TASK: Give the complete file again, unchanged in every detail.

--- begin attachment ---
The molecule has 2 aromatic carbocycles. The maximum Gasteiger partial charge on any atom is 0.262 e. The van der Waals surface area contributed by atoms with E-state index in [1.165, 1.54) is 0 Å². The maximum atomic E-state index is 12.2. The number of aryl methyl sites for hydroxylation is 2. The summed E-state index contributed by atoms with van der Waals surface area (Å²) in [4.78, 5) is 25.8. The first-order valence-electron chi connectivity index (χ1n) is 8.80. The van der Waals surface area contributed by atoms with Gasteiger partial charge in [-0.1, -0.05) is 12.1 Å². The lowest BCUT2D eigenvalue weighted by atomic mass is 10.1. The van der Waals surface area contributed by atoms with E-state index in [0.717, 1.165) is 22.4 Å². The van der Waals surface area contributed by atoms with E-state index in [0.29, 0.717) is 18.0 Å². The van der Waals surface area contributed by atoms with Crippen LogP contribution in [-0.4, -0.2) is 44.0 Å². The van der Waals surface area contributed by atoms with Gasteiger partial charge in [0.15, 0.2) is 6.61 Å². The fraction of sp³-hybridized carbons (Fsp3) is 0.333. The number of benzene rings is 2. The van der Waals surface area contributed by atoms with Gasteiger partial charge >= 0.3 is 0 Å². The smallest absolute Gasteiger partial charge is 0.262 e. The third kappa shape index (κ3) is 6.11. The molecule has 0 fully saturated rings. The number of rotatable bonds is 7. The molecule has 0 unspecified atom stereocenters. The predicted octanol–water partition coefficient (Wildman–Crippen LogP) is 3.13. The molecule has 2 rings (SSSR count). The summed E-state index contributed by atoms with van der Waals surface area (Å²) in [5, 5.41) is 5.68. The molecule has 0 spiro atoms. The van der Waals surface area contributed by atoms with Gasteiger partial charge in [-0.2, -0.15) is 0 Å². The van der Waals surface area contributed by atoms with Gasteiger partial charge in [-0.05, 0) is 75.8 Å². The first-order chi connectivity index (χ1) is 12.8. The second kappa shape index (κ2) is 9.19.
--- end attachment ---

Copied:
The molecule has 2 aromatic carbocycles. The maximum Gasteiger partial charge on any atom is 0.262 e. The van der Waals surface area contributed by atoms with E-state index in [1.165, 1.54) is 0 Å². The maximum atomic E-state index is 12.2. The number of aryl methyl sites for hydroxylation is 2. The summed E-state index contributed by atoms with van der Waals surface area (Å²) in [4.78, 5) is 25.8. The first-order valence-electron chi connectivity index (χ1n) is 8.80. The van der Waals surface area contributed by atoms with Gasteiger partial charge in [-0.1, -0.05) is 12.1 Å². The lowest BCUT2D eigenvalue weighted by atomic mass is 10.1. The van der Waals surface area contributed by atoms with E-state index in [0.717, 1.165) is 22.4 Å². The van der Waals surface area contributed by atoms with E-state index in [0.29, 0.717) is 18.0 Å². The van der Waals surface area contributed by atoms with Crippen LogP contribution in [-0.4, -0.2) is 44.0 Å². The van der Waals surface area contributed by atoms with Gasteiger partial charge in [0.15, 0.2) is 6.61 Å². The fraction of sp³-hybridized carbons (Fsp3) is 0.333. The number of benzene rings is 2. The van der Waals surface area contributed by atoms with Gasteiger partial charge >= 0.3 is 0 Å². The smallest absolute Gasteiger partial charge is 0.262 e. The third kappa shape index (κ3) is 6.11. The molecule has 0 fully saturated rings. The number of rotatable bonds is 7. The molecule has 0 unspecified atom stereocenters. The predicted octanol–water partition coefficient (Wildman–Crippen LogP) is 3.13. The molecule has 2 rings (SSSR count). The summed E-state index contributed by atoms with van der Waals surface area (Å²) in [5, 5.41) is 5.68. The molecule has 0 spiro atoms. The van der Waals surface area contributed by atoms with Gasteiger partial charge in [-0.2, -0.15) is 0 Å². The van der Waals surface area contributed by atoms with Gasteiger partial charge in [-0.05, 0) is 75.8 Å². The first-order chi connectivity index (χ1) is 12.8. The second kappa shape index (κ2) is 9.19.